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the weight will discover it; yet that taketh off but half of the profit; for gold is not fully double weight to silver, but gold is twelve times price to silver.

The burial must be by one of these two ways, either by the smallness of the proportion, as perhaps fifty to one, which will be but six-pence gains in fifty shillings; or it must be holpen by somewhat which may fix the silver, never to be restored or vapoured away, when it is incorporated into such a mass of gold; for the less quantity is ever the harder to sever: and for this purpose iron is the likest, or coppel stuff, upon which the fire hath no power of consumption.

The making of gold seemeth a thing scarcely possible; because gold is the heaviest of metals, and to add matter is impossible: and again, to drive metals into a narrower room than their natural extent beareth, is a condensation hardly to be expected. But to make silver seemeth more easy, because both quicksilver and lead are weightier than silver; so as there needeth only fixing, and not condensing. The degree unto this that is already known, is infusing of quicksilver in a parchment, or otherwise, in the midst of molten lead when it cooleth; for this stupifieth the quicksilver that it runneth no more. This trial is to be advanced three ways. First, by iterating the melting of the lead, to see whether it will not make the quicksilver harder and harder. Secondly, to put realgar hot into the midst of the quicksilver, whereby it may be condensed, as well from within as without. Thirdly, to try it in the midst of molten iron, or molten steel, which is a body more likely to fix the quicksilver than lead. It may be also tried, by incorporating powder of steel, or coppel dust, by pouncing, into the quicksilver, and so to proceed to the stupifying.

Upon glass four things would be put in proof. The first, means to make the glass more crystalline. The second, to make it more strong for falls, and for fire, though it come not to the degree to be malleable. The third, to make it coloured by tinctures, comparable to or exceeding precious stones. The fourth, to

make a compound body of glass and galletyle; that is, to have the colour milky like a chalcedon, being a stuff between a porcelane and a glass.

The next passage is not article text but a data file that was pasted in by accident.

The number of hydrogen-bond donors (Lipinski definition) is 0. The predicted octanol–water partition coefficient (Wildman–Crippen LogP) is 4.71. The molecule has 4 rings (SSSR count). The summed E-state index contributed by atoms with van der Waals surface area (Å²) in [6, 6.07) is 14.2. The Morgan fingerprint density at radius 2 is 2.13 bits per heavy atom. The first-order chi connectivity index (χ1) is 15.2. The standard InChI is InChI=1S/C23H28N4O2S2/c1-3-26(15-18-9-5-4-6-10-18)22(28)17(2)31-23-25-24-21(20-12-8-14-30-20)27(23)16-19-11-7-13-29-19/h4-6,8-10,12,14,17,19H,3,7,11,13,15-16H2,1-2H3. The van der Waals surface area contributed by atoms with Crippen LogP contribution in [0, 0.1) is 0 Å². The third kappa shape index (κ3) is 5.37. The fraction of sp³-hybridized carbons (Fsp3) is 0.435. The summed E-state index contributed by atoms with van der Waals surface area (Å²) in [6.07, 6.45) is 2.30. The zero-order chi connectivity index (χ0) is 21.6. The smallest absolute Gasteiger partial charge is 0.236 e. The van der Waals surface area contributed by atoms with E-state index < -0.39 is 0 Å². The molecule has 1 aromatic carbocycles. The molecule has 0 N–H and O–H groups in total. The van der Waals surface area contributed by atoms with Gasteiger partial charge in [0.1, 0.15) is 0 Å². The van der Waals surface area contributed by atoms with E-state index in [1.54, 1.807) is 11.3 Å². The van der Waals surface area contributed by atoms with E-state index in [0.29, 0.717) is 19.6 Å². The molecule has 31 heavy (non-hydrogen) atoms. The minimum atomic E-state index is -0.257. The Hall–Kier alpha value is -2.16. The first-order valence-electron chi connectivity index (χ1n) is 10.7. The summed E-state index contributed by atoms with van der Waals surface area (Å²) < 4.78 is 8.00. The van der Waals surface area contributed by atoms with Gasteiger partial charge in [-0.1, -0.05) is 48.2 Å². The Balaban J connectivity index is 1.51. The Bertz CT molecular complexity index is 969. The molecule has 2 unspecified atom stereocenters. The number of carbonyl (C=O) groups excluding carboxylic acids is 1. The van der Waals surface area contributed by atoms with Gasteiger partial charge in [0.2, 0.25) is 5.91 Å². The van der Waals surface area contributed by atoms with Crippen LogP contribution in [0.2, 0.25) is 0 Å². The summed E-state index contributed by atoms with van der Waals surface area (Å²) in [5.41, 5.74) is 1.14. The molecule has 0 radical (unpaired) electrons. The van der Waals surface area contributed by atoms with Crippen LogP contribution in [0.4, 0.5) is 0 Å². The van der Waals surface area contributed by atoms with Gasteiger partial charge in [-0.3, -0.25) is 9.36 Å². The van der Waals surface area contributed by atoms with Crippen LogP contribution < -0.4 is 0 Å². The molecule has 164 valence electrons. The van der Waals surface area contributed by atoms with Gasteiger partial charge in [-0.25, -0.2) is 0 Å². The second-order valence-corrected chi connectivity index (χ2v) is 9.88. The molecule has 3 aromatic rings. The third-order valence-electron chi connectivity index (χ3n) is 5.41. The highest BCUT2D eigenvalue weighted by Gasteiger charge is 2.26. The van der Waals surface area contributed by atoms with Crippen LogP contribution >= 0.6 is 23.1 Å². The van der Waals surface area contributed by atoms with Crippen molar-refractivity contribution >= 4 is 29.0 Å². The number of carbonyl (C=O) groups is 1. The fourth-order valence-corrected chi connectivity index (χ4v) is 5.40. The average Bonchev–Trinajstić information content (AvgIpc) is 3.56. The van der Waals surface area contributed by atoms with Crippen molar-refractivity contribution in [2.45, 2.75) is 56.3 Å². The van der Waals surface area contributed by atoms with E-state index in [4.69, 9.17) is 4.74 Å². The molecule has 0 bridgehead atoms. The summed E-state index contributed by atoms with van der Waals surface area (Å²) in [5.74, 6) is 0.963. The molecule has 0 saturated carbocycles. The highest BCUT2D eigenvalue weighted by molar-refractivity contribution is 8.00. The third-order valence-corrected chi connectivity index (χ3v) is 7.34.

For the first, it is good first to know exactly the several materials whereof the glass in use is made; window-glass, Normandy and Burgundy, ale-house glass, English drinking-glass: and then thereupon to consider what the reason is of the coarseness or clearness; and from thence to rise to a consideration how to make some additaments to the coarser materials, to raise them to the whiteness and crystalline splendor of the finest.

For the second, we see pebbles, and some other stones, will cut as fine as crystal, which if they will melt, may be a mixture for glass, and may make it more tough and more crystalline. Besides, we see metals will vitrify; and perhaps some portion of the glass of metal vitrified, mixed in the pot of ordinary glass-metal, will make the whole mass more tough.

For the third, it were good to have of coloured window-glass, such as is coloured in the pot, and not by colours

It is to be known of what stuff galletyle is made, and how the colours in it are varied; and thereupon to consider how to make the mixture of glass-metal and them, whereof I have seen the example.

Inquire what be the stones that do easiliest melt. Of them take half a pound, and of iron a pound and half, and an ounce of brimstone, and see whether they will incorporate, being whole, with a strong fire. If not, try the same quantities calcined: and if they will incorporate, make a plate of them, and burnish it as they do iron.

Take a pound and a half of brass, and half a pound of iron; two ounces of the calaminar stone, an ounce and a half of brimstone, an ounce of lead; calcine them, and see what body they make; and if they incorporate, make a plate of it burnished.

Take of copper an ounce and a half, of tin an ounce, and melt them together, and make a plate of them burnished.